What was your favourite book as a child? I re-read The Mountain of Adventure and The Valley of Adventure, both by Enid Blyton, till the pages fell out of the spine. I think I kept re-reading them because I wanted to absorb the scenes right into my bloodstream. Even now I’m not sure if I always loved mountains and valleys or if those books instilled in me a love of adventure and wild places.
The Guardian mentions one of the quiet secrets of literature: children’s books are underrated. Children’s laureate Malorie Blackman (http://www.malorieblackman.co.uk) agrees: “Call me biased, but I find the standard of storytelling in children’s books and books for young adults second to none. I find it telling that even now there are far more children’s books and books for teens that I’d like to re-read than books for adults.”
Whether the prize givers wake up to that remains to be seen. To be honest, who cares about prizes? Great books are great books and will remain so whether or not they come with a prize or the label ‘Adult’, ‘Young Adult’ or ‘Children’s’. Children’s and Young Adult books are great reads and more and more people are waking up to that. So perhaps the secret is out.
My personal fantasy favourites are anything by Neil Gaimon (Neverwhere is fab); Eoin Colfer (Artimis Fowel is excellent); Terry Pratchett (the Discworld Series, second to none); and Ursula K Le Guin (take your pick, but I loved A Wizard of Earthsea).
For classics, I could re-read Huckleberry Finn by Mark Twain ’til the paper wore out. Huck Finn is not only one of the best characters in fiction, in my opinion, but Twain’s descriptions of that Mississippi river world, now long gone, are peerless. Tom’s Midnight Garden by Philippa Pearce has a timeless quality, which is interesting as it’s about a boy who goes back in — oh, read it and you’ll see. You’ll like it.
There are also scores of contemporary YA and children’s writers whose work shouldn’t be stifled under one label. John Green, perhaps best known for The Fault in Our Stars (book and film) tells great stories, as well as being connected to teenagers and young adults in a way that makes his work authentic and very readable.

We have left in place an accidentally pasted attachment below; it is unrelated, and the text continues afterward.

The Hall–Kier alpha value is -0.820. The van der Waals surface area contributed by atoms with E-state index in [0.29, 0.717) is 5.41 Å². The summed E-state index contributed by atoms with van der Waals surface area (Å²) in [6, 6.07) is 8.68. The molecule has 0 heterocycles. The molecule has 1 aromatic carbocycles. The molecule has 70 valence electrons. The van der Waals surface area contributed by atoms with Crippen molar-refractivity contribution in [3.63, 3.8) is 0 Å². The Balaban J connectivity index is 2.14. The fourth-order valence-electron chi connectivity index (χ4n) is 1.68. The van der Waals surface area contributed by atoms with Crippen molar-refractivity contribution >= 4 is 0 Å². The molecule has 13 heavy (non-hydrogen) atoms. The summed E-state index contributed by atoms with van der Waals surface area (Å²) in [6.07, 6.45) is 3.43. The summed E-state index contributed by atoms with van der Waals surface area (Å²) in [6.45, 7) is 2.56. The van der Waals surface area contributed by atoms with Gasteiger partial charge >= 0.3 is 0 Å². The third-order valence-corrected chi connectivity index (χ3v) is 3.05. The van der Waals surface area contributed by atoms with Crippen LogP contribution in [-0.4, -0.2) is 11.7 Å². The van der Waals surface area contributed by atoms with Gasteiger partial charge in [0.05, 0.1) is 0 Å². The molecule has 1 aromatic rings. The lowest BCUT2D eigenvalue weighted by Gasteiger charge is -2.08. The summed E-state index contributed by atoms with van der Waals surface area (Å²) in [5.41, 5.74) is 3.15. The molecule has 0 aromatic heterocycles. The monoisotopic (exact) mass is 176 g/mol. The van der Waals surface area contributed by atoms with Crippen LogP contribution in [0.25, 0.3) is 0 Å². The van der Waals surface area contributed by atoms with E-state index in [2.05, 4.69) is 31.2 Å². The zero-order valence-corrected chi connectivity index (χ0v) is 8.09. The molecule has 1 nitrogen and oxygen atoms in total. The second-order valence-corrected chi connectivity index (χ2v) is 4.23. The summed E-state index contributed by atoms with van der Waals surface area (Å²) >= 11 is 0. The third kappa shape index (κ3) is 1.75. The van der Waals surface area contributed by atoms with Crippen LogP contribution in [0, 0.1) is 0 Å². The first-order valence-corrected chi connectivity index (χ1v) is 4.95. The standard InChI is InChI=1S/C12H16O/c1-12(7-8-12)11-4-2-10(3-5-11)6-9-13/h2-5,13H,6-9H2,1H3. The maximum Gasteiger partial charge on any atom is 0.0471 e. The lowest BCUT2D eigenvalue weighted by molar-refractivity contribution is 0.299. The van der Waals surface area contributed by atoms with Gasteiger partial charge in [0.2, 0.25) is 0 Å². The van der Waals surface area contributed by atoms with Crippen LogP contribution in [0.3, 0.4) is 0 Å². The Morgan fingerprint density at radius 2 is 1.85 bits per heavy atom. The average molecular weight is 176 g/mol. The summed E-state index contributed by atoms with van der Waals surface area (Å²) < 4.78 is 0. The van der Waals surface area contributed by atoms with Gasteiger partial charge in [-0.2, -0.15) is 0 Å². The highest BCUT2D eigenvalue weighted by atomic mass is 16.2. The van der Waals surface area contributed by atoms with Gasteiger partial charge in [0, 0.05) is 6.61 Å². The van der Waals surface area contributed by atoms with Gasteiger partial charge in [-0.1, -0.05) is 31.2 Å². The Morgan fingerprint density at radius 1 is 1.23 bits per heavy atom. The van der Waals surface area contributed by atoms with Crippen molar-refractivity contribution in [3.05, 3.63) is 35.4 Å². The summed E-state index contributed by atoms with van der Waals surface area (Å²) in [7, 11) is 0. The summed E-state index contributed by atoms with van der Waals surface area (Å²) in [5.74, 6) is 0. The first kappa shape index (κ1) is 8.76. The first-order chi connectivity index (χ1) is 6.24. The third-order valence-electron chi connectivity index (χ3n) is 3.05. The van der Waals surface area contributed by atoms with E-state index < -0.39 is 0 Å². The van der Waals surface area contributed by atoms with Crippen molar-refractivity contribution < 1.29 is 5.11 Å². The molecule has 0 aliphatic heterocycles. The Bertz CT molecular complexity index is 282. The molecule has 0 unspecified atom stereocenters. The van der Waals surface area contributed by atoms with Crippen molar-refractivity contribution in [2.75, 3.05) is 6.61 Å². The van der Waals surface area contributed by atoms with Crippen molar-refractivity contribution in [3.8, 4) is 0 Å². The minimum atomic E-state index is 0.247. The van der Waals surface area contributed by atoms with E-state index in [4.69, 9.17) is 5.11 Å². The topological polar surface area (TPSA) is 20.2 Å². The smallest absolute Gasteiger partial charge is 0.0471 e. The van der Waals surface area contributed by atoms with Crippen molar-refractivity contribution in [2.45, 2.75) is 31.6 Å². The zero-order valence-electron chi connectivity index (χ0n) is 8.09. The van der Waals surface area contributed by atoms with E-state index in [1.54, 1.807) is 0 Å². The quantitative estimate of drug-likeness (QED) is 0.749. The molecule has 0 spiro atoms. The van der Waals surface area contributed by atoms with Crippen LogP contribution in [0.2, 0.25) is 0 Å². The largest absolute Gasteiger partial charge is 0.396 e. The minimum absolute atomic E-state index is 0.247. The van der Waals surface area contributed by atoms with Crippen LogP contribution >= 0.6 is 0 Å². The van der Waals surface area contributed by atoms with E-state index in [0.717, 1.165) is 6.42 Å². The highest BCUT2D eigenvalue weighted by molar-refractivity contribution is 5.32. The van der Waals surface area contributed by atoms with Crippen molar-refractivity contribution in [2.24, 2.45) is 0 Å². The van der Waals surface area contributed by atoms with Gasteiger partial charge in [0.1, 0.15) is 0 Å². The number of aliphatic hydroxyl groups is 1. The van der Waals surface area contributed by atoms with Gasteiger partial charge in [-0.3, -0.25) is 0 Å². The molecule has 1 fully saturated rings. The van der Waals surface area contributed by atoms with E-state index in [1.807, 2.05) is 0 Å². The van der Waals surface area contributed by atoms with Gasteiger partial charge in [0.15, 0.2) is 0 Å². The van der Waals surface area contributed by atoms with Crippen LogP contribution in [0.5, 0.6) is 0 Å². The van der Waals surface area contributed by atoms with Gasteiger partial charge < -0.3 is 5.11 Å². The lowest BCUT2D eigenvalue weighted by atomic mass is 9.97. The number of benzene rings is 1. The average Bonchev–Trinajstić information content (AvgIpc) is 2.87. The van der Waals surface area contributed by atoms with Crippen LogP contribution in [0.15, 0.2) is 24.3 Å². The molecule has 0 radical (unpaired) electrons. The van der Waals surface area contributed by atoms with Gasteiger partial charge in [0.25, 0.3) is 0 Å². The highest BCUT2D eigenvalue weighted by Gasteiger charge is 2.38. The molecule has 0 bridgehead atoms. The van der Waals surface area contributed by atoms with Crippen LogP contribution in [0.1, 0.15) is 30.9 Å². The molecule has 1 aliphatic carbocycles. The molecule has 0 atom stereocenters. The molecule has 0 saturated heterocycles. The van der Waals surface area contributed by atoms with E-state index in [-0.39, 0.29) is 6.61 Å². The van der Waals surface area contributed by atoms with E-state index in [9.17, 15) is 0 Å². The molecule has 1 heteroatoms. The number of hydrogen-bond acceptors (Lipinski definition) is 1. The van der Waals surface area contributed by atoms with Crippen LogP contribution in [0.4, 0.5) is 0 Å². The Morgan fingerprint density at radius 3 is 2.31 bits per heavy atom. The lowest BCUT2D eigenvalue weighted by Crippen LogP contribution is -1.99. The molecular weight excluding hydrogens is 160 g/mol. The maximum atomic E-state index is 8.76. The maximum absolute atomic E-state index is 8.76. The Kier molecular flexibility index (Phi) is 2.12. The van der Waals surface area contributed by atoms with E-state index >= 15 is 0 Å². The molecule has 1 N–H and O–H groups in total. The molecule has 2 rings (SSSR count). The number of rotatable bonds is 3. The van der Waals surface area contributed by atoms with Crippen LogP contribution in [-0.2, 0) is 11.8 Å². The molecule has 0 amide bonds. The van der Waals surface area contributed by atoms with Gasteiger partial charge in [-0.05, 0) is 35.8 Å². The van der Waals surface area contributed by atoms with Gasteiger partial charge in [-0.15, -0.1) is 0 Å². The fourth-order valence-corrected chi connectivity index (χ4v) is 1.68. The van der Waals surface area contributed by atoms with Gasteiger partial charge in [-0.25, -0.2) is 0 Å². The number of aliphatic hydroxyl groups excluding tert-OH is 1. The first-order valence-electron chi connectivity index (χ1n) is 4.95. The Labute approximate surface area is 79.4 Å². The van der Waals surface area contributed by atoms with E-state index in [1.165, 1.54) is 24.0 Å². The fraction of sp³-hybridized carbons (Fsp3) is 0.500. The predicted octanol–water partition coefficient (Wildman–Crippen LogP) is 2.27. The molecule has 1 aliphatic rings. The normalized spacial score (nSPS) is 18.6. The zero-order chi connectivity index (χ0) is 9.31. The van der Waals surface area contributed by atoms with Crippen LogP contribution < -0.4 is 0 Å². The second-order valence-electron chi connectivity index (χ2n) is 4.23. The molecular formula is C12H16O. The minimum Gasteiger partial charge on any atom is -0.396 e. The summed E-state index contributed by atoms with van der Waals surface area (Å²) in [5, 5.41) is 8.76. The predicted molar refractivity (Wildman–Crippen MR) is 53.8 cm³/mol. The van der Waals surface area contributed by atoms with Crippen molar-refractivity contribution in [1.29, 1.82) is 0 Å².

Bath Spa alumni from the MA WYP (MA in Writing for Young People) are well represented in prize listings for this and other years: check out authors Nicola Davies, Jill Lewis, Clare Furniss and Sally Nicholls, all long-listed for the Carnegie/Greenaway prize, all great authors for various ages. (Personal interest acknowledgment: I went to Bath Spa Uni and did the MA WYP, so yes, I’m biased. But no, I don’t recommend books I don’t like).
Also worth looking at: Patrick Ness, The Knife of Never Letting Go (which was really good, but I got cross when I realised it was leading me on to a cliff-hanger ending so I’d buy the next book… which I didn’t. Proving that some marketing ploys don’t work with everyone, especially bad-tempered Scottish women 🙂 ). But he’s an excellent writer and his books are well worth reading. Among others, he also wrote A Monster Calls and More than This.
I could while away a happy afternoon or three reading David Almond, too, from Skellig to his more current works A Song for Ella Grey and My Name is Mina.
If you like wolves/werewolves, try Maggie Stiefvater’s, Shiver. Beautiful writing. Lots to choose from from this author too.
Janine Amos’s childhood favourite was The Borrowers by Mary Norton. For her, these were: “Teeny, tiny people living under the floorboards, making good use of all those little things we leave lying around. And when we’re really tired, we can just catch a glimpse of them out of the corner of our eyes, darting from under the sofa to the bookcase. My belief in them is absolute.”
Here are a few of Electrik Inc’s fantastic books, all of which can be enjoyed by adults or children. No secret there!
Walking on Gold by Janine Amos
Treasure This by Kay Leitch
Author of Treasure This; co-founder of Electrik Inc